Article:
Words by: Terry Cashman
I’ve always believed that the first five to six years of my bartending career were well spent, forging an appreciation for hard work and the value of getting my hands dirty. Most of us who began bartending over ten years ago will have done it at some point. It’s where we all had to start once upon a time. I’m talking, of course, about THE DREADED CRAPPY PUB JOB! Mine happened to be in reasonably nice digs in Canary Wharf, though no less ‘cowboy’ than the many student bars and city centre pubs where my fellow veterans spent their formative bartending years. You know the type of place; Sour Mix in the Long Island, 3-day-old lime wedges, staff that are only there for the £4.40 per hour before tax… BEFORE tax mind you, and the 50 free pints of 1664 on line cleaning day (of which there were oh so few).
Up until recently, I’ve shared a belief with many, that this time was not wasted. That, somehow, being bad at a profession for many years prepares you to be good at it. Gives you a deeper understanding of the industry as a whole. It’s slowly dawning on me that this might not actually be the case. That, maybe, those five years were a bit of a jolly, better-spent working in somewhere high-end from the very beginning.
Now don’t get me wrong, I don’t regret those years at all. It was great fun and I have a lasting fondness for all the places I worked. I just think it might be time we stopped using it as some sort of moral superiority club, wielded over the new generation of bartenders… “You might have passed your WSET and know every Craddock recipe, sunshine, but have you ever layered a Key West Cooler for a Lithuanian Plasterer on his lunch break? No? Amateur.”
The reason for this change of heart has been the absolutely stellar level of bartending I’ve seen recently, from several guys in great bars with less than two years under their belts. Thinking back, I have to say that after 18 months in a good training programme, I wasn’t nearly at the level these guys are. Was this down to the fact I had so many bad habits from my previous experience? Or maybe it has more to do with industry standards having improved so much? Obviously, the argument made for ‘paying your dues’ is one of benefit to attitude and application, rather than to technical skill or spirit knowledge. Over those early years my attitude and application improved very much, but I’m not sure how much of this was down to just growing up, and learning that hard work gets you ahead in life. That happens to pretty much everybody right? I certainly can’t attribute my work ethic to making Woo Woos for much of my early 20’s.
On a side point, could this lack of having to work your way up, be making younger bartenders too impatient for their own good? I think it was Angus Winchester who famously started his seminar on ‘How to become a brand ambassador’ with the request that everybody under 30 leave the room. Now, whether or not the above actually happened (Because as we all know, the bar community never lets the truth get in the way of a good story), it does illustrate a point that I hear quite often from people in the industry. Namely, that a lot of rookie, albeit good, bartenders seem to be too keen to jump into brand management, without having had time to develop the breadth of experience required to work with authority within their chosen field. This poses us two problems. The first, quality of brand ambassadors and reps, is not something that should concern us overly. The best brands will always attract the best people, those who seek them out to work for them, and are dedicated to spreading the word. The second is more concerning, which is the loss of many of our newest alumni. Bartenders who, ordinarily, would have been around to train the next generation, are now quickly siphoned off with the lure of expense accounts and unlimited evenings off. Only time will tell if this has an effect (Though one thing I have noticed is the large imbalance between male/female ratios in bartending compared to ambassadorship. The big brands are picking off female bartenders, creating an ever increasingly male dominated, bartending landscape. But that is another article entirely).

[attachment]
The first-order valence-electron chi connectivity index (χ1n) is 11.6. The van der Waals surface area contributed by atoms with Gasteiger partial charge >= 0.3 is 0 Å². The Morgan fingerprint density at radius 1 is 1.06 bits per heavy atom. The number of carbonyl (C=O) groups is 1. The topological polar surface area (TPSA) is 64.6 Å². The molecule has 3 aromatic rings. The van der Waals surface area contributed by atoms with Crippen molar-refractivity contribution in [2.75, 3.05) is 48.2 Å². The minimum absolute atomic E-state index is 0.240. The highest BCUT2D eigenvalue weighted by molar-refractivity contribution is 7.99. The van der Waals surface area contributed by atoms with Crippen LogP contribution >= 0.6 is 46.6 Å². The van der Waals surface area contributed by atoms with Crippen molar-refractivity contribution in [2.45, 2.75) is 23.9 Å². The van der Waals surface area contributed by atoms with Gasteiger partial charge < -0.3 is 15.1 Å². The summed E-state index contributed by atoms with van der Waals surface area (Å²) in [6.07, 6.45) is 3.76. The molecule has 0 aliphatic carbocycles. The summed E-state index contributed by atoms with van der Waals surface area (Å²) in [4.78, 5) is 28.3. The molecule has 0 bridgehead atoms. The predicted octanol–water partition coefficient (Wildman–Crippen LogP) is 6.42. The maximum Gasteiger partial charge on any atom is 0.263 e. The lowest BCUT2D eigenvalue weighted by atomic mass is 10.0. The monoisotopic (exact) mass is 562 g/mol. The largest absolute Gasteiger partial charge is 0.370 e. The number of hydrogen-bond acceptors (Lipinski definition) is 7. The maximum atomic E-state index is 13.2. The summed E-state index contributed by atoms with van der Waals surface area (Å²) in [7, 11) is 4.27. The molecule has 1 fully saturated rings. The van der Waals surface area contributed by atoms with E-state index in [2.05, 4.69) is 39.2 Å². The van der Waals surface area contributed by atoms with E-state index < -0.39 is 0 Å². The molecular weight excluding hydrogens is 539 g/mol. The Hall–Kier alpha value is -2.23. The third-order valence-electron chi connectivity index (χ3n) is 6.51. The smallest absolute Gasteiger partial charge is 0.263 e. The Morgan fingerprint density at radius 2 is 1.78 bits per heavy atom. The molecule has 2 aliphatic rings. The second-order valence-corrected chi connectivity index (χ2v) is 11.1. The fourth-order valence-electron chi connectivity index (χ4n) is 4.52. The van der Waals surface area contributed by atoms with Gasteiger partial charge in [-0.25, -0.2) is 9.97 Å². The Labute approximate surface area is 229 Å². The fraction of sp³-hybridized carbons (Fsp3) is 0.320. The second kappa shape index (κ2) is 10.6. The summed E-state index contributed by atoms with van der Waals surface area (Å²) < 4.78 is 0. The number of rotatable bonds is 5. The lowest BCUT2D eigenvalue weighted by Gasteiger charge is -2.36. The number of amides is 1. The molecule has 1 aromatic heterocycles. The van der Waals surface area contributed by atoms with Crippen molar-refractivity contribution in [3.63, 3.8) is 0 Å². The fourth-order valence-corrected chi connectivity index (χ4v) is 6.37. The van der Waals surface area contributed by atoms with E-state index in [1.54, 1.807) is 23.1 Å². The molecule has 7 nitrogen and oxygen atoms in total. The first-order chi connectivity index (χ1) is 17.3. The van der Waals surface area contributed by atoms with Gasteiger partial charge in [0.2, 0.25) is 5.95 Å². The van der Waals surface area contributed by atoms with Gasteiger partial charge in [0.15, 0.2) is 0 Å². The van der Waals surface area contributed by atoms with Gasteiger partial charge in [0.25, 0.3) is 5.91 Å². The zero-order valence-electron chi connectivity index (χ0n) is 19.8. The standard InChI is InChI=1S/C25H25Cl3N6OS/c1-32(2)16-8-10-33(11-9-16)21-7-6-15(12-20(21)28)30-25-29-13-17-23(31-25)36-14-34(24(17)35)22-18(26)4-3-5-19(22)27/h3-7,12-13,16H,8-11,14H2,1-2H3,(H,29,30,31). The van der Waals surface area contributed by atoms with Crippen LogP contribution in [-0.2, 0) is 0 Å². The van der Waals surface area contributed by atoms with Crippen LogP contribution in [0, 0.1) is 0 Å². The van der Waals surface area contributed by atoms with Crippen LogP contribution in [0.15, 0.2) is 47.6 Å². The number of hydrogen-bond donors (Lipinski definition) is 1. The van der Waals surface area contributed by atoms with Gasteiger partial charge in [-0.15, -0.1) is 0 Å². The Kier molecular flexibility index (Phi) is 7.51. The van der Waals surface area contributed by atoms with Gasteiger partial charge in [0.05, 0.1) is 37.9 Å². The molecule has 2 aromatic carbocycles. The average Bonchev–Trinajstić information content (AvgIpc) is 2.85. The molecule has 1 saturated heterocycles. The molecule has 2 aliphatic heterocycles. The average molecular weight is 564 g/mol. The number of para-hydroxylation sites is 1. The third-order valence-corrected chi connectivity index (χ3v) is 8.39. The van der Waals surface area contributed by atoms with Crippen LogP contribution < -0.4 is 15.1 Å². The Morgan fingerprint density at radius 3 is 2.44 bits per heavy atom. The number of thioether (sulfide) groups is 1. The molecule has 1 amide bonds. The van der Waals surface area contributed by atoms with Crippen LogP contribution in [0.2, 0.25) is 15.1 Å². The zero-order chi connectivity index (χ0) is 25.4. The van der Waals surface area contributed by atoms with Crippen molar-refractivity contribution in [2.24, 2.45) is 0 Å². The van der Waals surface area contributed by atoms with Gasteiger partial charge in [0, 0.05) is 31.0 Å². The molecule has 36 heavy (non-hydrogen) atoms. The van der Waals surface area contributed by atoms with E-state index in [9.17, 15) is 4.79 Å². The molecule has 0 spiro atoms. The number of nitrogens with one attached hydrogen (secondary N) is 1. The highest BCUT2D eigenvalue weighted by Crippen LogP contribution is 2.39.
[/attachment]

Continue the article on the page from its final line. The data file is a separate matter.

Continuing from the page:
Perhaps I’m missing the point. A recent conversation with a fellow old hand shed new light for me on this very topic. Her viewpoint was one of positivity about having worked in dive bars, but for very different reasons. It’s not the value of hard work that you learn. It’s the experience of being a smiling, happy, in-control Pint dispenser in front of a baying horde of 200 UTTER BASTARDS. If you can deal with that crowd while being shouted at, having money waved at you, mopping up sick, never making anything more interesting than gin and tonics, and all on minimum wage, you can handle ANY crowd. Especially the smiling, knowledgeable, ready-to-tip types we tend to get in better bars. It’s a pleasure to be a great host to a nice crowd of grown-ups, when you’ve had to be a great host to the bad guys.
I still can’t say for sure whether those early years have made me a better bartender, I definitely feel like they did, though we all love to romanticize the past. One thing I can say for certain, is that they have let me appreciate this recent renaissance of bartending and cocktails so much more. It’s given me the perspective to look at a snapped pair of shirt-stays, a 50p tip on a £200 bill, or even (God Forbid) an OUT-OF-STOCK notice on Yamazaki 12year old, and thank my lucky stars. Every. Single. Time.